Substantive policy reforms that are queer-inclusive, then, will require not only recourse to judicial measures but also concrete political will from the legislative and executive branches. Opinions vary on the best way to secure political will for queer policy reforms. There is, of course, a common understanding that the queer community can never be a traditional votebank given its small size and geographic spread. One strand of thought responds to this inability to be a votebank by claiming that queerness must advocate for itself, with queer causes remaining distinct from other social justice issues. This involves supporting the government of the day to secure rights as an extension of their goodwill towards queer causes.

While I empathise with this strand of thought, especially given the precarious situation queer Indians find themselves in today, I draw inspiration instead by the protests of 1988 and the alliances created by the sex workers and trans women of Kamathipura. For me, rights for the queer community are not to be requested but rather demanded. If queer Indians cannot themselves form a votebank that can exert political pressure, then we must build solidarity with other marginalised groups to craft a common charter of demands for equal rights. Creating strong, resilient coalitions based on mutual respect and solidarity can lay the foundation for a queer movement that can effectively advocate for itself in spaces ranging from municipalities to parliament.

Expanding the horizons of what queer activism and the future of queer policymaking can look like involves finding common ground with a wide range of activist communities: from differently-abled groups to mental health advocacy groups to environmental groups. This also involves an assertion that standing up against discrimination against queer Indians means standing up against discrimination of all kinds: on the basis of caste, class, religion, race and gender. Because, after all, queer identities do not exist in isolation. Queer Indians are also Dalit, also Adivasi, also differently-abled. To turn a blind eye to oppression of one kind while advocating against oppression of another kind is to invite charges of rank hypocrisy.

Efforts to build such broader coalitions are already underway, led by an assortment of stellar activists and changemakers working tirelessly across the country. In 2000, Shabnam Mausi, a hijra woman from Madhya Pradesh, made history by being elected as the first transgender MLA in the country. Running as an independent candidate, she brought together diverse communities through a common message against hatred and discrimination. In 2019, Disha Pinky Shaikh, a Dalit trans woman, became the first trans spokesperson of a major political party in Maharashtra (the Vanchit Bahujan Aghadi). Later that year, as protests against the Citizenship Amendment Act and the National Register of Citizens raged across the country, a series of women, transgender and queer-led demonstrations took place in major cities. Slowly, but steadily, the queer movement is making inroads that suggest a critical engagement with politics and policymaking at various levels.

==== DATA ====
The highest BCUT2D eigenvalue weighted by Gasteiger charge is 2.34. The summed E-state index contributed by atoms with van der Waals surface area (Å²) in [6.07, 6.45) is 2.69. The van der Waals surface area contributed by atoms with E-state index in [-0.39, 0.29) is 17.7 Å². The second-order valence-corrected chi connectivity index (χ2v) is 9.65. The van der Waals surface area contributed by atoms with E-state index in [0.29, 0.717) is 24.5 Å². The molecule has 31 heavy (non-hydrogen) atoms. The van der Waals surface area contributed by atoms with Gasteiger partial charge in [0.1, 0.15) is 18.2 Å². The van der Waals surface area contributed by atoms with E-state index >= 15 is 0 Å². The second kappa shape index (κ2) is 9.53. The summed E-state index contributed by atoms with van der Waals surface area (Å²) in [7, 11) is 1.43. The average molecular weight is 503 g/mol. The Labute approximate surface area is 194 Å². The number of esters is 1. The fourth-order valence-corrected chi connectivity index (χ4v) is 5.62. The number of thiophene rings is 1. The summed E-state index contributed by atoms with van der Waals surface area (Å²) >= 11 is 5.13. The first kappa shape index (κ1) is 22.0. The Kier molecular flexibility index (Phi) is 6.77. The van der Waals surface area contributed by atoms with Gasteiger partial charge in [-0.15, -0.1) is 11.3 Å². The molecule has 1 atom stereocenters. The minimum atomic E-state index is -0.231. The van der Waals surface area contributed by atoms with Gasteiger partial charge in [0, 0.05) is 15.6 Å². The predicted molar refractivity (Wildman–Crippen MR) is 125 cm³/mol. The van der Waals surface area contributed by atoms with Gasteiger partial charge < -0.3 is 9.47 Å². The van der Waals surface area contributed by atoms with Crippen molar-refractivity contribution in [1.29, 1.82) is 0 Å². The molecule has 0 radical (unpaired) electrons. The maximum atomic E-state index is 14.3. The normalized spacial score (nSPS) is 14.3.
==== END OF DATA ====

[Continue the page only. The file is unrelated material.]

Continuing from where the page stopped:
If such a form of coalitional politics, where queerness allies with other social justice movements, becomes the dominant form of the queer movement in India, we will see queer politics — and, by extension, queer policymaking — chart a radically different journey as compared to similar movements in the west. While queer movements abroad, particularly in the United States and Europe, have involved queer-specific demands that have moved from the decriminalisation of sodomy to the right to marriage, the Indian queer movement has the potential to disrupt such a linear narrative. The range of possibilities of what queer demands can look like, particularly when made as part of a wider charter of demands by marginalised communities across the country, is limitless. 

Today, queer policymaking in India stands at a crossroads. Moving forward, I truly hope that queer movements across the country will look beyond the courtroom for justice and engage with a wide range of stakeholders — from lawmakers to bureaucrats to civic officials. There simply is no other alternative to build a more equal, a more equitable future. 


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Anish Gawande is a Rhodes Scholar and the founder of Pink List India, the first country-wide archive of queer friendly politicians. He is also the director of the Dara Shikoh fellowship which focuses on global creative dialogue around Jammu, Kashmir, and Ladakh, with an emphasis on intersectional conversations that put gender, sexuality, and caste in conversation with each other and with the political dynamics of the region.